At its July 20 meeting, the Shakopee School Board unanimously approved placing a school funding request on the November 3, 2020 ballot. If approved by voters, the request would phase-in an operating levy over four years, providing funding for school district operations such as staff, instructional materials, classroom supplies, and utilities. Because of building debt that is being paid off, there would be no net school tax increase in 2021, with an estimated increase of $12 per month in 2022 for the average homeowner ($280,000 value home). The tax impact would increase $8 per month in 2023 and $4 per month in 2024 before settling at $0 per month from 2025 through 2030. Read the full press release here.
Our primary focus as a school district is on providing the highest quality learning possible, while we support our staff and our parents as key partners in this work. As good stewards of our community’s schools, we also need to provide high quality financial management.
A Shared Partnership
Education funding is a shared partnership between state and federal governments and local communities. In Shakopee, 81% of our general fund revenue comes from the state, 17% comes from our community, and 2% comes from the federal government.
Unfortunately, state funding - which is the lion’s share of our revenue - is not keeping pace with inflation or increasing educational needs and costs.
Where the Money Goes
In Shakopee Public Schools - as in all school districts - our biggest investment is in our people. Almost 80 percent of our general fund budget pays for the incredible people who educate our community’s children and who support that education in various ways - the teachers, custodians, school leaders, paraprofessionals, food service workers and others.
Specifically, our general fund dollars are used to cover the following areas:
How Do We Compare?
We do our best to be as efficient as possible while providing the quality education our students deserve and our community expects. In fact, we receive less funding per student than both the metro and state averages - and also spend less per student - while still maintaining our quality programs and services.
One reason our revenue is lower is because we are the only one of comparable districts in our area without a voter-approved operating levy - which means we don't have the additional financial support that many communities provide to help operate our schools. Operating levies provide critical funding for classrooms, instruction and other operating costs.
Doing More with Less
We are providing great value for taxpayer money. We work hard to live within our means and have made a number of reductions over the past four years. Beginning with the 2020-21 school year, our district will be facing funding challenges in which expenditures will be greater than revenues. This situation is unsustainable.
School districts maintain fund balances for financial stability, cash flow and unanticipated expenses. We have worked hard to rebuild the fund balance in recent years - however, the fund balance for the 2020-21 school year is expected to decrease by $2.5 million to cover increasing expenses.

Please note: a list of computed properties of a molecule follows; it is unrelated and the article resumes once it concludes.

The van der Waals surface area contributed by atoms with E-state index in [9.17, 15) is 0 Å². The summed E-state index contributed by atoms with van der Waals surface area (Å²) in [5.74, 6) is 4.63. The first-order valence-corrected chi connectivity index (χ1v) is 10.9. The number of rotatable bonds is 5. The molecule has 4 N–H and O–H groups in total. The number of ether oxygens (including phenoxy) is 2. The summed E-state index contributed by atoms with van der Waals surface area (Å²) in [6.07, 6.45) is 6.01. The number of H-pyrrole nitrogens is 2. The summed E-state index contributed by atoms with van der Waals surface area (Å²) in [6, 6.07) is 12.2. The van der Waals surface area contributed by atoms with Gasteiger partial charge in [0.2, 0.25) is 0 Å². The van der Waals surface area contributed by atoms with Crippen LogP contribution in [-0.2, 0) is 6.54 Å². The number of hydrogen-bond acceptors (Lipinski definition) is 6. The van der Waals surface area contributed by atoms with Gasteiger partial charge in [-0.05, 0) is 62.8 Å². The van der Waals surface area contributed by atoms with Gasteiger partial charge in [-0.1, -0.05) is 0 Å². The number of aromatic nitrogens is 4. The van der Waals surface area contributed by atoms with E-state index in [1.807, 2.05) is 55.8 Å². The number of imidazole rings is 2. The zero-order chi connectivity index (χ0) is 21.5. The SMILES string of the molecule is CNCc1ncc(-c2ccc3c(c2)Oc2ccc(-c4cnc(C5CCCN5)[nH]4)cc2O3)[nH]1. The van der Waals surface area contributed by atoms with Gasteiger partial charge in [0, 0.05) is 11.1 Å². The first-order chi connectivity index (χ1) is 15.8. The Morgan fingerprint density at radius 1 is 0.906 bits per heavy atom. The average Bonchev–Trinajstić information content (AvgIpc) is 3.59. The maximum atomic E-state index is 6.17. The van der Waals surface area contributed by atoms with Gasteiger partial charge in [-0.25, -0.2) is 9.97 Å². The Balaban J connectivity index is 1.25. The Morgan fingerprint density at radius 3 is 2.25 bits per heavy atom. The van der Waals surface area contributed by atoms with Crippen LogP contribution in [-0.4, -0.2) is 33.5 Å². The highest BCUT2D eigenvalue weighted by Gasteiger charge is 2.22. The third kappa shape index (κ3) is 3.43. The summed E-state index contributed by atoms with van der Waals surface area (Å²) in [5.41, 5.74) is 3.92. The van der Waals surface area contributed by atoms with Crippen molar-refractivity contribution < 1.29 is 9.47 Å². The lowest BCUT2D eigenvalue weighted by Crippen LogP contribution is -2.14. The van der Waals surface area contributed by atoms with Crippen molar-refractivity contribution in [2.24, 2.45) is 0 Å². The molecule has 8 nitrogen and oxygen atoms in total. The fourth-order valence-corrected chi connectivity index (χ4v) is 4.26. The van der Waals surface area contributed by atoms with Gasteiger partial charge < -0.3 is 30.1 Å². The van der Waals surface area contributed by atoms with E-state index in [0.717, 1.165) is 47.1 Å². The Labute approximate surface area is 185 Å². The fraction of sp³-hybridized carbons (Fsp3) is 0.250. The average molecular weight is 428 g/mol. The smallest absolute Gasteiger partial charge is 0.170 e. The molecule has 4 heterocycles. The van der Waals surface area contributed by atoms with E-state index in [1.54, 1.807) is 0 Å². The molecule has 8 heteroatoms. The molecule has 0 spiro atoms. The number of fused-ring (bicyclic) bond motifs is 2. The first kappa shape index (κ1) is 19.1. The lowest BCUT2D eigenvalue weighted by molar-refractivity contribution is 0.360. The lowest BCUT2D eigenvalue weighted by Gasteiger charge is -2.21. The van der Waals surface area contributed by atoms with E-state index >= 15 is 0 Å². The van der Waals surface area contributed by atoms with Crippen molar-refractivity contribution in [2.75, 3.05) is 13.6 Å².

Additional effort is required to rebuild the fund balance to a healthier level while maintaining our programs and services. There are three options to rebuild the fund balance: reduce expenses, increase revenue through an operating levy, or a combination of the two.
Visit our district Finance Department website for more detailed information about our budgets and financial reports.
Additional Background Materials
Click here to watch the district's financial outlook video presentation. (20-minute video explains the district’s financial context and presents various options being considered to address the challenges ahead.)
Click here to view the district's financial outlook presentation. (PDF version of the presentation that outlines the district's financial context and options being considered.)
Click here to watch the State of the District video from Superintendent Redmond. (7-minute video recaps the district’s COVID-19 response, looks ahead to summer and fall, and gives a quick overview of financial challenges.)
- We are the only one of comparable school districts without a voter approved operating levy.
- Shakopee ranks 11th out of 12 comparable school districts in beginning teacher salaries, and Shakopee ranks in the bottom quarter of those districts in terms of teacher salaries across a teacher’s career.
- If state funding had kept pace with inflation since 2003, Shakopee Public Schools would have received more than $5 million in additional state aid in the 2019-20 school year alone.
- We pay nearly $9 million annually for unfunded mandates that are not being reimbursed from the State or Federal government as promised.
- We are working hard to live within our means, and have made a number of reductions over the past four years.
- Our school district has a lower tax rate than many neighboring districts due to the amount of commercial property in Shakopee - which means we get more bang for our taxpayer buck.
- We received the International Designation for Excellence in Financial Reporting for four consecutive years.